Ultrasound images of Focal pancreatitis

the gland. Occasionally, areas of hypoechoic, focal acute or chronic pancreatitis are present (see Pancreatitis, above). These are invariably a diagnostic dilemma, as they are indistinguishable on ultrasound from focal malignant lesions (Fig. A & B ). Factors which point towards inflammation include  a previous history of pancreatitis and a normal CA 19–9 tumour marker level. Because malignant lesions are frequently surrounded by an inflammatory reaction, biopsy is also of questionable help in differentiation of focal benign and malignant lesions.
(A) Ultrasound images Focal acute pancreatitis in the head of the pancreas. The CBD is obstructed by a hypoechoic mass in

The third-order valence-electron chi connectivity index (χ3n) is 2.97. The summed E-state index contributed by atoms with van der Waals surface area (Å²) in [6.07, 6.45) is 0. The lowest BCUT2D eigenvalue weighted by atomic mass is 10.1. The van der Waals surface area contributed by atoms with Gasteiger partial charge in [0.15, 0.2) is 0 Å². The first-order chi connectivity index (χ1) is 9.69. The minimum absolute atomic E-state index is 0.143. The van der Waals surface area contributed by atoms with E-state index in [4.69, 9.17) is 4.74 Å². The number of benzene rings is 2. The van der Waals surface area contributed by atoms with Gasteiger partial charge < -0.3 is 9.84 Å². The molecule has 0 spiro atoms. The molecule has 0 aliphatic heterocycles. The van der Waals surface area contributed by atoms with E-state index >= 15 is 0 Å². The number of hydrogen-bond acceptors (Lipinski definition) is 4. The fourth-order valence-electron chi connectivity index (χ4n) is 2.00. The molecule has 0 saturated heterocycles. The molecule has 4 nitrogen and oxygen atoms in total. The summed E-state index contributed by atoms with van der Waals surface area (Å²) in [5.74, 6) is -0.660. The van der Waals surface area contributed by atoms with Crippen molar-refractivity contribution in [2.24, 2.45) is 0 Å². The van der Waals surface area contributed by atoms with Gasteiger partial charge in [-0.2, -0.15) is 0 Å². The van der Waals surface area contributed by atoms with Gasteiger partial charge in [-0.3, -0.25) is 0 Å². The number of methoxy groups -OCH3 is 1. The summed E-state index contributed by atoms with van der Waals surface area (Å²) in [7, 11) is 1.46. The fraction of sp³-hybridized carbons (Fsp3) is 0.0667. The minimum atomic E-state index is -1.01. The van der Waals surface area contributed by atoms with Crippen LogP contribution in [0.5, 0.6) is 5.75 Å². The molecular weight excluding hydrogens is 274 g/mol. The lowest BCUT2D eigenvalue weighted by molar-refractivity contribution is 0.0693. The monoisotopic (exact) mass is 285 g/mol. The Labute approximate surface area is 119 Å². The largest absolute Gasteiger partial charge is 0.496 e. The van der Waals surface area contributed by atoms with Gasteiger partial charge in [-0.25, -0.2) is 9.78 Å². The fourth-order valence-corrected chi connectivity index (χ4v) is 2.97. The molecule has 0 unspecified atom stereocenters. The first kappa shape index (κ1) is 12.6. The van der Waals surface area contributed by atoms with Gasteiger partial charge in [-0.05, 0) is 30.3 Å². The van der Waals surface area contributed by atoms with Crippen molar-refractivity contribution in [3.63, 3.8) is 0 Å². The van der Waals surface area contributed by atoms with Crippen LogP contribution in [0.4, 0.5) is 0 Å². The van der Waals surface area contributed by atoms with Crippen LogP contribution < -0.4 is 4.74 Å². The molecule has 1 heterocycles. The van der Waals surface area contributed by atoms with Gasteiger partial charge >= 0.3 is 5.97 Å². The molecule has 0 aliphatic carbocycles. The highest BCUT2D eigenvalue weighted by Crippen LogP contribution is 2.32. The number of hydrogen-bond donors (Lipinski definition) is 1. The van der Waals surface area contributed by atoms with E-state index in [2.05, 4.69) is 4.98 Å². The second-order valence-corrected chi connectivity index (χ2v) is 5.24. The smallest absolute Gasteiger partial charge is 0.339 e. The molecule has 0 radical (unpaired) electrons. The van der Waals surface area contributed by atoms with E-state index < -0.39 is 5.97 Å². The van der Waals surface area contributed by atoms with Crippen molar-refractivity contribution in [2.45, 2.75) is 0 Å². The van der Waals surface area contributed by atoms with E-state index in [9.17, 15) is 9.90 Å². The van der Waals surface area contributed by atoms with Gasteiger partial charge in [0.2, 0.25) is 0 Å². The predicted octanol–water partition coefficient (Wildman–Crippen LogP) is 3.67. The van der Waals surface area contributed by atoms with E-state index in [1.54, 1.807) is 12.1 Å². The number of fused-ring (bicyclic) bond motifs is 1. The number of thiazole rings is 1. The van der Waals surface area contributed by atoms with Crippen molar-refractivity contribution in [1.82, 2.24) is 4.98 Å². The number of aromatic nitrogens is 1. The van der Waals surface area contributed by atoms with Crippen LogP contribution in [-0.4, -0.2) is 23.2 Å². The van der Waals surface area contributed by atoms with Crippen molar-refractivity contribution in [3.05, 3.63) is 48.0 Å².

the head, with blood clots and debris within the duct. The differential diagnosis was malignancy.
(B)The same patient 8 months later. The Ultrasound images acute inflammation has resolved, the obstruction is relieved and the pancreas now appears
hyperechoic with a mildly dilated duct, consistent with chronic pancreatitis.
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